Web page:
05/05/2012 @ 11:06 am, by Jensen BeelerComments Off

MotoGP: Red Flag Interrupts Congested Qualifying at Estoril 2012 Portuguese GP Estoril Friday Scott Jones 81

With mixed weather at the Portuguese track, MotoGP riders headed out for their last qualifying session at Estoril for the foreseeable future. With the rain making a brief appearance, riders had to contend with changing conditions, though the biggest disruption to the qualifying session was the red flag stoppage for an injured rider.

With a congested track at Estoril, lapped bikes played a crucial element for riders trying to get in a flying lap. As such, the order for Sunday’s racing grid has some surprises from GP fans. Spoilers and qualifying results for the 2012 Portuguese GP are after the jump.

In a session that saw a number of riders go off course and through the gravel, though mostly staying upright, the biggest incident out of Estoril was the crash by Randy de Puniet that knocked down Colin Edwards. Sending both riders to Clinica Mobile, qualifying had to be stopped as Edwards lay near the track’s edge with a suspected broken collarbone. Letting RdP pass him on the inside, Edwards’s BMW/Suter was struck as de Puniet’s Aprilia lost the front, and skidded along the track.

The red flag broke up the rhythm of the day’s qualifying, which saw a number of riders caught out by encountering slower traffic during their flying laps. No one fell victim to this more than Ben Spies though, as the American had to scrub three of his fast laps of the day, and will thus start from the second row because of it.

With Estoril known for its many different types of asphalt, riders complained of grip and feeling issues. This plagued the factory Ducatis of Valentino Rossi and Nicky Hayden, as well as factory Yamaha rider Jorge Lorenzo. It didn’t seem to affect one Cal Crutchlow though, as the Monster Tech 3 Yamaha rider has again put himself on the front row, much to the dismay of Andrea Dovizioso and Mr. Elbowz.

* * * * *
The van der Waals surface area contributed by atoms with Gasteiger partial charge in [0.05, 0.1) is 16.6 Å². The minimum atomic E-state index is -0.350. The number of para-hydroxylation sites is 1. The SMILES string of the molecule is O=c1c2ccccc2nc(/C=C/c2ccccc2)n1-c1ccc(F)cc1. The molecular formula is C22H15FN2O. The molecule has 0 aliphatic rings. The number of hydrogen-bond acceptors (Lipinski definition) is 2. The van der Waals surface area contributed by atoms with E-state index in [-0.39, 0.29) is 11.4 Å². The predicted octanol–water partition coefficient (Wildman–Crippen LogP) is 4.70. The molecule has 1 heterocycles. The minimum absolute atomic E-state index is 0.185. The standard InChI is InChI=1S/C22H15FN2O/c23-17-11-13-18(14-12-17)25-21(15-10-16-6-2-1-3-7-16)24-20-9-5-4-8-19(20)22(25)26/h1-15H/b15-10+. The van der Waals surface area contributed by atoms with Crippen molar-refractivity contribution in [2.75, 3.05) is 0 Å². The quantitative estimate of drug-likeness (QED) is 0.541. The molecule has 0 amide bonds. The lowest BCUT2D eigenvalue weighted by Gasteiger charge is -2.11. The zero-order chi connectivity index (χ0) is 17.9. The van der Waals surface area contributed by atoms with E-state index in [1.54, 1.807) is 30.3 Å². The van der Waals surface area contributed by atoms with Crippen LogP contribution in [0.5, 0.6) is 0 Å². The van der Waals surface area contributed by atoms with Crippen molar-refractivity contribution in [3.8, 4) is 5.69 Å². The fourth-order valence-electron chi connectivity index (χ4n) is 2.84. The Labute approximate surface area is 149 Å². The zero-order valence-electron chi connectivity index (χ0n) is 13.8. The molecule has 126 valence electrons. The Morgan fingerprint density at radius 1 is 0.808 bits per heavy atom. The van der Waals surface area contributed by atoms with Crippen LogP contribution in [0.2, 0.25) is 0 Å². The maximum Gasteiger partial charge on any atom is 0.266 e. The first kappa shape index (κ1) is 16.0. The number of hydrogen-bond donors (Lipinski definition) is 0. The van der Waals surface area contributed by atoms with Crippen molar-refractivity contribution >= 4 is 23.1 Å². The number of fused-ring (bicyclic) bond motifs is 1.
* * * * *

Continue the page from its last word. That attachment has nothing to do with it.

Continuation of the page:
Unsurprisingly, Casey Stoner sits on pole, followed by teammate Dani Pedrosa. With the Hondas being quick all week, they will surely be the ones to beat in tomorrow’s race. Don’t count out the Yamahas though, as all for of them have shown potential for podium positions.

Qualifying Results from the Portuguese GP at Estoril, Portugal:

Pos. Rider Nation Team Bike Time Diff.
1 Casey STONER AUS Repsol Honda Team Honda 1’37.188 -
2 Dani PEDROSA SPA Repsol Honda Team Honda 1’37.201 0.013
3 Cal CRUTCHLOW GBR Monster Yamaha Tech 3 Yamaha 1’37.289 0.101
4 Jorge LORENZO SPA Yamaha Factory Racing Yamaha 1’37.466 0.278
5 Ben SPIES USA Yamaha Factory Racing Yamaha 1’37.723 0.535
6 Alvaro BAUTISTA SPA San Carlo Honda Gresini Honda 1’37.917 0.729
7 Andrea DOVIZIOSO ITA Monster Yamaha Tech 3 Yamaha 1’37.943 0.755
8 Hector BARBERA SPA Pramac Racing Team Ducati 1’38.006 0.818
9 Valentino ROSSI ITA Ducati Team Ducati 1’38.059 0.871
10 Nicky HAYDEN USA Ducati Team Ducati 1’38.253 1.065
11 Stefan BRADL GER LCR Honda MotoGP Honda 1’38.265 1.077
12 Aleix ESPARGARO SPA Power Electronics Aspar ART 1’39.353 2.165
13 Karel ABRAHAM CZE Cardion AB Motoracing Ducati 1’39.398 2.210
14 Randy DE PUNIET FRA Power Electronics Aspar ART 1’39.586 2.398
15 Yonny HERNANDEZ COL Avintia Blusens BQR 1’40.029 2.841
16 Michele PIRRO ITA San Carlo Honda Gresini FTR 1’40.225 3.037
17 Mattia PASINI ITA Speed Master ART 1’40.387 3.199
18 Colin EDWARDS USA NGM Mobile Forward Racing Suter 1’40.964 3.776
19 James ELLISON GBR Paul Bird Motorsport ART 1’41.394 4.206
20 Danilo PETRUCCI ITA Came IodaRacing Project Ioda 1’41.486 4.298
21 Ivan SILVA SPA Avintia Blusens BQR 1’41.490 4.302

Source: MotoGP; Photo: © 2012 Scott Jones / Scott Jones Photography – All Rights Reserved